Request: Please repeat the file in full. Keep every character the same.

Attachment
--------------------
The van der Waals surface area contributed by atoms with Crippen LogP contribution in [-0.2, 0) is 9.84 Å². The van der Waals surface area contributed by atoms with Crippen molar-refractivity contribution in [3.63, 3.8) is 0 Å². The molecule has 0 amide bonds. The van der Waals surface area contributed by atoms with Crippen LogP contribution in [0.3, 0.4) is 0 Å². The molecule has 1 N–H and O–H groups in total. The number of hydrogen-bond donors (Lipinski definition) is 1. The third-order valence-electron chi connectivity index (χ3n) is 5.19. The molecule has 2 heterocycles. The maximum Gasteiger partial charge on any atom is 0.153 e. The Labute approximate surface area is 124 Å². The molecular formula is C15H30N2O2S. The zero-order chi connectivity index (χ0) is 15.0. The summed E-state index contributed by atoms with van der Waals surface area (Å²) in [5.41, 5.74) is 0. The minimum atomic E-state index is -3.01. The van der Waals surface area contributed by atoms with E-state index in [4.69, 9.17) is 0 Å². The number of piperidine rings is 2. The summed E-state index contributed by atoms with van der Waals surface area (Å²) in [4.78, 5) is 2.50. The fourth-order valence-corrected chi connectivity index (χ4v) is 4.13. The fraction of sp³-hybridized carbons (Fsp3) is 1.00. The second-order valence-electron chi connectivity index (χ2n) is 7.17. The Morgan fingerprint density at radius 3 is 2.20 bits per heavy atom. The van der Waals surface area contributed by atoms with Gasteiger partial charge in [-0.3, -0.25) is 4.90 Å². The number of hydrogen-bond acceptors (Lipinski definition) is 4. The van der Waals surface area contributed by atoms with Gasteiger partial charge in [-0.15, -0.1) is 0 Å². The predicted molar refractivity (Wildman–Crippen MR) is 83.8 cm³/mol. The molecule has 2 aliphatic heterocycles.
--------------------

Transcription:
The van der Waals surface area contributed by atoms with Crippen LogP contribution in [-0.2, 0) is 9.84 Å². The van der Waals surface area contributed by atoms with Crippen molar-refractivity contribution in [3.63, 3.8) is 0 Å². The molecule has 0 amide bonds. The van der Waals surface area contributed by atoms with Crippen LogP contribution in [0.3, 0.4) is 0 Å². The molecule has 1 N–H and O–H groups in total. The number of hydrogen-bond donors (Lipinski definition) is 1. The third-order valence-electron chi connectivity index (χ3n) is 5.19. The molecule has 2 heterocycles. The maximum Gasteiger partial charge on any atom is 0.153 e. The Labute approximate surface area is 124 Å². The molecular formula is C15H30N2O2S. The zero-order chi connectivity index (χ0) is 15.0. The summed E-state index contributed by atoms with van der Waals surface area (Å²) in [5.41, 5.74) is 0. The minimum atomic E-state index is -3.01. The van der Waals surface area contributed by atoms with E-state index in [4.69, 9.17) is 0 Å². The number of piperidine rings is 2. The summed E-state index contributed by atoms with van der Waals surface area (Å²) in [4.78, 5) is 2.50. The fourth-order valence-corrected chi connectivity index (χ4v) is 4.13. The fraction of sp³-hybridized carbons (Fsp3) is 1.00. The second-order valence-electron chi connectivity index (χ2n) is 7.17. The Morgan fingerprint density at radius 3 is 2.20 bits per heavy atom. The van der Waals surface area contributed by atoms with Gasteiger partial charge in [-0.3, -0.25) is 4.90 Å². The number of hydrogen-bond acceptors (Lipinski definition) is 4. The van der Waals surface area contributed by atoms with Gasteiger partial charge in [-0.15, -0.1) is 0 Å². The predicted molar refractivity (Wildman–Crippen MR) is 83.8 cm³/mol. The molecule has 2 aliphatic heterocycles.